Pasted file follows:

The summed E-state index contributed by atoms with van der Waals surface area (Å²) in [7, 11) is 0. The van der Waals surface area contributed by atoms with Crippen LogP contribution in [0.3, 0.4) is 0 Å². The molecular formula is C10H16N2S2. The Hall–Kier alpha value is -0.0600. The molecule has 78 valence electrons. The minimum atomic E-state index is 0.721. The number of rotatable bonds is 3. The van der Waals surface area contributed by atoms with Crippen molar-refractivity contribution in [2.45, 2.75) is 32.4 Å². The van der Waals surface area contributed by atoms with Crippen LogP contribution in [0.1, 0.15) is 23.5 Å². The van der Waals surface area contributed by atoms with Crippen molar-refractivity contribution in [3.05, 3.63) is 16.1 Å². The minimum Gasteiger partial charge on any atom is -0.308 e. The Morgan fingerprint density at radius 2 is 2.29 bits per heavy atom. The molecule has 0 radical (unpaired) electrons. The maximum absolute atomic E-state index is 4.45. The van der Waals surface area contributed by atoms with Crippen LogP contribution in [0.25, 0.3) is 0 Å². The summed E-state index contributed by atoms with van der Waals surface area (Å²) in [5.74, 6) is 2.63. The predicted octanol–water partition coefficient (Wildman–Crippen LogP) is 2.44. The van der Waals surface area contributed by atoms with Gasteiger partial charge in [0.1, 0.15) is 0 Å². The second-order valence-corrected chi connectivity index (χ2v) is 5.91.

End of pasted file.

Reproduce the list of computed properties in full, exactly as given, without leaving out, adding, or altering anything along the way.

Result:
The summed E-state index contributed by atoms with van der Waals surface area (Å²) in [7, 11) is 0. The van der Waals surface area contributed by atoms with Crippen LogP contribution in [0.3, 0.4) is 0 Å². The molecular formula is C10H16N2S2. The Hall–Kier alpha value is -0.0600. The molecule has 78 valence electrons. The minimum atomic E-state index is 0.721. The number of rotatable bonds is 3. The van der Waals surface area contributed by atoms with Crippen molar-refractivity contribution in [2.45, 2.75) is 32.4 Å². The van der Waals surface area contributed by atoms with Crippen LogP contribution in [0.1, 0.15) is 23.5 Å². The van der Waals surface area contributed by atoms with Crippen molar-refractivity contribution in [3.05, 3.63) is 16.1 Å². The minimum Gasteiger partial charge on any atom is -0.308 e. The Morgan fingerprint density at radius 2 is 2.29 bits per heavy atom. The molecule has 0 radical (unpaired) electrons. The maximum absolute atomic E-state index is 4.45. The van der Waals surface area contributed by atoms with Crippen LogP contribution in [0.25, 0.3) is 0 Å². The summed E-state index contributed by atoms with van der Waals surface area (Å²) in [5.74, 6) is 2.63. The predicted octanol–water partition coefficient (Wildman–Crippen LogP) is 2.44. The van der Waals surface area contributed by atoms with Gasteiger partial charge in [0.1, 0.15) is 0 Å². The second-order valence-corrected chi connectivity index (χ2v) is 5.91.